As a part of the Deep Differences Project in partnership with the Heterodox Academy, Interfaith America spoke with three educators about their roles on campuses across the country and how they foster curiosity in students, in and out of the classroom.
For more about the importance of curiosity and the Deep Differences Project, read What If We All Practiced More Curiosity?
Interfaith American’s Jane Ulring spoke with Naomi Yavneh, the Reverend Emmett M. Bienvenu, SJ, Distinguished Chair in Humanities, and Professor and Co-Chair of Languages and Cultures at Loyola University New Orleans.
This interview has been edited lightly for length and clarity.
Jane Ulring: Tell me a little about your experience and role on campus.
Naomi Yavneh: I’m at Loyola University New Orleans which is a Jesuit institution, predominately undergraduate, and I work primality with undergraduates. We’re a pretty diverse urban organization – unlike some other Jesuit institutions like Loyola Chicago, 33 percent of our students identify as Catholic, and we’re less than 2% Muslim and Jewish. It means that there’s a real interest in interfaith things, but there’s not as much knowledge about how to do this properly.
I primarily teach interfaith and religious study classes. I have one class that I teach a lot which is a first-year seminar focused on interfaith topics, and [we do] a big project with Anne Frank, which focuses how we can use Anne Frank’s story and Holocaust issues to address racism, bias, and inclusion issues today. I’m really interested in diversity and inclusion through a faith-based lens … [like the] importance of teaching Anne Frank as a little Jewish girl and understand what it means to be a Jew because my students don’t know that.
JU: What role do you see curiosity playing in interfaith work and how do you facilitate that in the classroom?
NY: I think that curiosity is essential here. If you start with complacency about who you are and your identity and start with assumptions about everyone else, that’s going to be a big challenge. Fortunately, I feel that my classes and I have this opportunity teaching first year seminars when they want to make friends and have this tremendous curiosity about what religion means.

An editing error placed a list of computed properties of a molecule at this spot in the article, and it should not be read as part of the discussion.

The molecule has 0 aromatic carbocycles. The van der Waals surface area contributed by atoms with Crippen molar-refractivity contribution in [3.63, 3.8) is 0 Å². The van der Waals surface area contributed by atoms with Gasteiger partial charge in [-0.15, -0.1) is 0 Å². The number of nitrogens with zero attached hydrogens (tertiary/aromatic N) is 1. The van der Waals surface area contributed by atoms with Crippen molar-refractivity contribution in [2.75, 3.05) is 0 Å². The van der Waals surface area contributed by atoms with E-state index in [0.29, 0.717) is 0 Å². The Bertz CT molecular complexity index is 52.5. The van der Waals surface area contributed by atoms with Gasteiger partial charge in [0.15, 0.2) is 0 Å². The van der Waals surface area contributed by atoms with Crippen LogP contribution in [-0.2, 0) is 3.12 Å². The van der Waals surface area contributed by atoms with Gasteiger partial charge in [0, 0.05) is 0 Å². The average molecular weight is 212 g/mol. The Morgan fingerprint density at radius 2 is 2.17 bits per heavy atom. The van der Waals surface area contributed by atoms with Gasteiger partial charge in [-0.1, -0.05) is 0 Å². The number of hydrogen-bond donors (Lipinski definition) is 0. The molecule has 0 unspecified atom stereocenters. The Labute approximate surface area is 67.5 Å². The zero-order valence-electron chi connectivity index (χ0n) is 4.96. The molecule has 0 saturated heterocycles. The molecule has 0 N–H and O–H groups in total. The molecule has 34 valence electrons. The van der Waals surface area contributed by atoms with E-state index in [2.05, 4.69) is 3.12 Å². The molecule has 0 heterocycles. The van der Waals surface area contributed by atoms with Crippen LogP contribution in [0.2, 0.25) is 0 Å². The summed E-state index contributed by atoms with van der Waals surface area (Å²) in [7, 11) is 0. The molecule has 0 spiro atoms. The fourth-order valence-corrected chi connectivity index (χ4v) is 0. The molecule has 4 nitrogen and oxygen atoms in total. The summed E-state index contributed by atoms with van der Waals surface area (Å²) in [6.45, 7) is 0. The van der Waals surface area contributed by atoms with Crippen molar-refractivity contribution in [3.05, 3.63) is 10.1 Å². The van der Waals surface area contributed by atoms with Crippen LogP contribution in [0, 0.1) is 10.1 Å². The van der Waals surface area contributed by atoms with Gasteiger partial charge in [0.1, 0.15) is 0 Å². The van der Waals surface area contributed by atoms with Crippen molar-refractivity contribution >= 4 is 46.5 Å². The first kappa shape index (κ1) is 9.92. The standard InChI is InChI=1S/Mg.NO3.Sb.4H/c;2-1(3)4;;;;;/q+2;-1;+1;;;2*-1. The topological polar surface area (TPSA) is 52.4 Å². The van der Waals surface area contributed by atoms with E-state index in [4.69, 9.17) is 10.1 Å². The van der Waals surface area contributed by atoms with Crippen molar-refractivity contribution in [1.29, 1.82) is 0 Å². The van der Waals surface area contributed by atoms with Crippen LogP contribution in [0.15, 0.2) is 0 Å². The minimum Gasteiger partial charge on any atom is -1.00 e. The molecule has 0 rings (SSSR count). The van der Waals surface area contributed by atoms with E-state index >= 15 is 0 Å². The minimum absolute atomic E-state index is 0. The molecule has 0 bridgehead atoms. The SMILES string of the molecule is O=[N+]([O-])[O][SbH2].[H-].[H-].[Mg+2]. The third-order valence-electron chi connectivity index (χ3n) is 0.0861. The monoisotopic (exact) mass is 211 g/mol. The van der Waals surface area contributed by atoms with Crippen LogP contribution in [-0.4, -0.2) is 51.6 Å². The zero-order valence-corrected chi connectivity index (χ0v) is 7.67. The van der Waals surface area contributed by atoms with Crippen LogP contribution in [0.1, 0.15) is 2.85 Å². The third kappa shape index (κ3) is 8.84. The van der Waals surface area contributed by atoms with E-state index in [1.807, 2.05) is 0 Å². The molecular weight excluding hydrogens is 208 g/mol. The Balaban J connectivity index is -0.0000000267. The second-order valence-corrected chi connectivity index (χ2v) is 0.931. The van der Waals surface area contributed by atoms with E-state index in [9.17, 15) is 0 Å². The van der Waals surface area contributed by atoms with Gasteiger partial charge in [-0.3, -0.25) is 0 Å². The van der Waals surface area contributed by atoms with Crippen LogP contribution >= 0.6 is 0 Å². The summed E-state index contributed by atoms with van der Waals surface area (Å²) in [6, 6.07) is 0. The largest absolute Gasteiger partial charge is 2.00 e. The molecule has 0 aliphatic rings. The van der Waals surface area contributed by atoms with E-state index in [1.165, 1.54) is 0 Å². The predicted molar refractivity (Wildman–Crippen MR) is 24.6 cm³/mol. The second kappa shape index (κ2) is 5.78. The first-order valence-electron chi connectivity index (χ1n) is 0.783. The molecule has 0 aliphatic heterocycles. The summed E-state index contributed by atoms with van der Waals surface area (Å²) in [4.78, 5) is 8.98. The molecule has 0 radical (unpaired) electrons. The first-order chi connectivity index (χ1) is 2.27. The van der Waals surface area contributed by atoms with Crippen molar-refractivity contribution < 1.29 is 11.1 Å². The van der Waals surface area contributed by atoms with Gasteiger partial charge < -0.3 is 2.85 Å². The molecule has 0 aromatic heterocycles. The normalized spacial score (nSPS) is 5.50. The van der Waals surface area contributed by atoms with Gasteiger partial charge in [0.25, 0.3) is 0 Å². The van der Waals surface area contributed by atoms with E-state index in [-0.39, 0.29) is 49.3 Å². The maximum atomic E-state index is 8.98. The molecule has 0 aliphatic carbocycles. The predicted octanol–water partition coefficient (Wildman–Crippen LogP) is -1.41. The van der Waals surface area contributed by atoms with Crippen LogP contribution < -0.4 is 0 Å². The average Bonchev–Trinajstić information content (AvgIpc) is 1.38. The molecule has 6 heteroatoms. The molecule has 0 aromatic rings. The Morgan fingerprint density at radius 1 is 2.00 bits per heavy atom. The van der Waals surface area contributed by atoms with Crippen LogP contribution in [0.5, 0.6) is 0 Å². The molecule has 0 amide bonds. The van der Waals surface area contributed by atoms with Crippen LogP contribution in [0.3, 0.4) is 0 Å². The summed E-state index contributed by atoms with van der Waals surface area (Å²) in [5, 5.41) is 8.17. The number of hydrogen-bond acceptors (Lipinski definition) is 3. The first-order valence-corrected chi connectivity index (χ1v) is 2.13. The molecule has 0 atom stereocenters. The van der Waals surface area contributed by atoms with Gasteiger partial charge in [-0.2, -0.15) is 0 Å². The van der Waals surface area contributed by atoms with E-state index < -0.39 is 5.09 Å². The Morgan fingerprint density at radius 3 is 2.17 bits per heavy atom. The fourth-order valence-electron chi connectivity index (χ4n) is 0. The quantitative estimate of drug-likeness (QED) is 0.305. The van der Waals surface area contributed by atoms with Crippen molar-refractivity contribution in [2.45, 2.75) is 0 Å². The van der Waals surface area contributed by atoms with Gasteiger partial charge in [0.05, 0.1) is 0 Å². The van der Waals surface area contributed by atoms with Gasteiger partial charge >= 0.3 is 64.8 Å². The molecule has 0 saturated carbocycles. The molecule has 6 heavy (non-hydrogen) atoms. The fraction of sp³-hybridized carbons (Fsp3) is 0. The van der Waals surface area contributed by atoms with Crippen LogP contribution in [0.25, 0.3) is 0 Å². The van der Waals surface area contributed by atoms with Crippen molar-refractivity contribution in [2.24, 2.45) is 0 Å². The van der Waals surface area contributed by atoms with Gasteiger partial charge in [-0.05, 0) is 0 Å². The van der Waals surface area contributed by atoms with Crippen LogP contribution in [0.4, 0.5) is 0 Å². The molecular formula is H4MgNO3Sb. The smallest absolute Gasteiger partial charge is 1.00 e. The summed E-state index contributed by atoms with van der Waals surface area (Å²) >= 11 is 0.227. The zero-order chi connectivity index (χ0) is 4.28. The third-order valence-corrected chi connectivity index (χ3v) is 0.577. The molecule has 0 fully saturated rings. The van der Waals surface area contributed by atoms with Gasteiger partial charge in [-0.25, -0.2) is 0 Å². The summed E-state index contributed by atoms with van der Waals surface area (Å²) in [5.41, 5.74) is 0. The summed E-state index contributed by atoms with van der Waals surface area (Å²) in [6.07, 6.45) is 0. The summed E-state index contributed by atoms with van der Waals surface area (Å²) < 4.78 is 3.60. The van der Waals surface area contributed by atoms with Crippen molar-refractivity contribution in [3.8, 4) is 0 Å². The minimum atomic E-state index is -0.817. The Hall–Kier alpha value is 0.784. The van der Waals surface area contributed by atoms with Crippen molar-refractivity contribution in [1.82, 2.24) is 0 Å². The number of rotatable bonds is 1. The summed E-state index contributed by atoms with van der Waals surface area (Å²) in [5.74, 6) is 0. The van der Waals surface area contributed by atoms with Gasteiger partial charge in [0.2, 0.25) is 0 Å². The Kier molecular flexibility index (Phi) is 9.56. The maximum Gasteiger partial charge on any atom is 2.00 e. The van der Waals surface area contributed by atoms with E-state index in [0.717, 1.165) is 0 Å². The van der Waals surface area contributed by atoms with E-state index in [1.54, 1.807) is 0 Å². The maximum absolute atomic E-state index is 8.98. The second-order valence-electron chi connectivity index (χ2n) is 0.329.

One thing I found is that there are always students who want to talk, and there are students who don’t want to contribute vocally but are more comfortable putting their ideas in the chat. So now I use a lot of Mentimeter [an interactive app] to create that space where people may be afraid. What’s great is that people put this stuff up and it automatically breaks down assumptions, and you’ll see that seven people in the class mention that. And that’s without me leading the discussion. It creates a dialogue without people having to out themselves. There’s so much curiosity but also fear especially after COVID of putting yourself out there or being judged.
JU: I’d be curious to know more about this experience of fear that you witness in your students and whether or not cultivating curiosity in the classroom helps lessen that fear, or if it’s always there. What do you do to create the environment in your classroom to get past that initial fear of sharing and claiming your identity in the classroom?
NY: We have a number of students who come to Loyola and come from Catholic schools where maybe they’re trans [and] this is the first space where they can be [themselves], and some have been in spaces where their identity has been questioned.
Some of them have been wondering what it means to go to Catholic school, do I have to be pro-life? Or maybe they’re thinking, “This is a really liberal school, if I’m pro-life am I going to be torn apart by these people?” So, there’s a feeling of fear about their identity.
One of the things I find is that we don’t get to say if we’re welcoming; my students can tell me if they feel welcome. I found this space to speak publicly but anonymously is really helpful.
I give my interfaith class and assignment where they have to work in a group — which they’re all terrified of — to find out something about a faith they know nothing about. Let’s say they chose to do Judaism – they need to talk to a rabbi, but they also need to find a random person who identifies as this. Giving them this space just to be curious to talk to them about what kind of questions to ask but also crowd sourcing the questions.
When I’m open about my experiences of marginalization acknowledge my privilege at the same time, while deemphasizing grades and creating spaces for creative projects and efforts and making those major values is important if you want curiosity valued. For example, I told students they could create a lesson plan or make a video, but they had to talk about the Holocaust through the lens of today. One of my students who is a film major talked about gay men during the Holocaust, and his piece was sharing this information with five friends who were of various sexual identities and showing their reactions. He did a fabulous job! Creating a space where the student gets to present this to their classmates and trying to find a space where curiosity is rewarded and affirmed by their peers is really important.